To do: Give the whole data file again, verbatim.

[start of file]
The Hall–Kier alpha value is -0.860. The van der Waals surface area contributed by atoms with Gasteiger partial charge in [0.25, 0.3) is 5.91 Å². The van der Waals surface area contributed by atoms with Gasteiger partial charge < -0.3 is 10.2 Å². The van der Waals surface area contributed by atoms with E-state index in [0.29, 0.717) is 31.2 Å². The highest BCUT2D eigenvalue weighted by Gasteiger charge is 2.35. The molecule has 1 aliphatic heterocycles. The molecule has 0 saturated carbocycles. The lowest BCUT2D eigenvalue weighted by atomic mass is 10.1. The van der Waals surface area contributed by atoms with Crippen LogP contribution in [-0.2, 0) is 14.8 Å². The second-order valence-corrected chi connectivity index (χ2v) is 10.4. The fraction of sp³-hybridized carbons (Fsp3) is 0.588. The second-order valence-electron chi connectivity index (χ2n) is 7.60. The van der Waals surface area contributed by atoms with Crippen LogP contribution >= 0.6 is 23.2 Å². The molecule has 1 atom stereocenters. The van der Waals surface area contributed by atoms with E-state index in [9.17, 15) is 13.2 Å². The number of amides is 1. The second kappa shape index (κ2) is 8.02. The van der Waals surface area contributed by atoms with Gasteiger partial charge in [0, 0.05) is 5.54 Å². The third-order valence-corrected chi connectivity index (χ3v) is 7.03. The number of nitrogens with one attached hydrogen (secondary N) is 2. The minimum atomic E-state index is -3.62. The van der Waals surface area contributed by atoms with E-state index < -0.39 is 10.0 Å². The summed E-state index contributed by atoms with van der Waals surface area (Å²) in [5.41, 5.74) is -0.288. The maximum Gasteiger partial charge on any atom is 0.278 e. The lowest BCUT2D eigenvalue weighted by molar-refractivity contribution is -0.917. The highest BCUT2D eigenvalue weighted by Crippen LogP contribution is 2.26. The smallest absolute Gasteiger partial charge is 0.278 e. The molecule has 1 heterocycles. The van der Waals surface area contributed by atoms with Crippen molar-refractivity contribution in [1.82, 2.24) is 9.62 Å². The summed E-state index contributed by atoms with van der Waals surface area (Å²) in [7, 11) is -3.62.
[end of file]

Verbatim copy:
The Hall–Kier alpha value is -0.860. The van der Waals surface area contributed by atoms with Gasteiger partial charge in [0.25, 0.3) is 5.91 Å². The van der Waals surface area contributed by atoms with Gasteiger partial charge < -0.3 is 10.2 Å². The van der Waals surface area contributed by atoms with E-state index in [0.29, 0.717) is 31.2 Å². The highest BCUT2D eigenvalue weighted by Gasteiger charge is 2.35. The molecule has 1 aliphatic heterocycles. The molecule has 0 saturated carbocycles. The lowest BCUT2D eigenvalue weighted by atomic mass is 10.1. The van der Waals surface area contributed by atoms with Crippen LogP contribution in [-0.2, 0) is 14.8 Å². The second-order valence-corrected chi connectivity index (χ2v) is 10.4. The fraction of sp³-hybridized carbons (Fsp3) is 0.588. The second-order valence-electron chi connectivity index (χ2n) is 7.60. The van der Waals surface area contributed by atoms with Crippen LogP contribution >= 0.6 is 23.2 Å². The molecule has 1 atom stereocenters. The van der Waals surface area contributed by atoms with E-state index in [9.17, 15) is 13.2 Å². The number of amides is 1. The second kappa shape index (κ2) is 8.02. The van der Waals surface area contributed by atoms with Gasteiger partial charge in [0, 0.05) is 5.54 Å². The third-order valence-corrected chi connectivity index (χ3v) is 7.03. The number of nitrogens with one attached hydrogen (secondary N) is 2. The minimum atomic E-state index is -3.62. The van der Waals surface area contributed by atoms with E-state index < -0.39 is 10.0 Å². The summed E-state index contributed by atoms with van der Waals surface area (Å²) in [5.41, 5.74) is -0.288. The maximum Gasteiger partial charge on any atom is 0.278 e. The lowest BCUT2D eigenvalue weighted by molar-refractivity contribution is -0.917. The highest BCUT2D eigenvalue weighted by Crippen LogP contribution is 2.26. The smallest absolute Gasteiger partial charge is 0.278 e. The molecule has 1 heterocycles. The van der Waals surface area contributed by atoms with Crippen molar-refractivity contribution in [1.82, 2.24) is 9.62 Å². The summed E-state index contributed by atoms with van der Waals surface area (Å²) in [7, 11) is -3.62.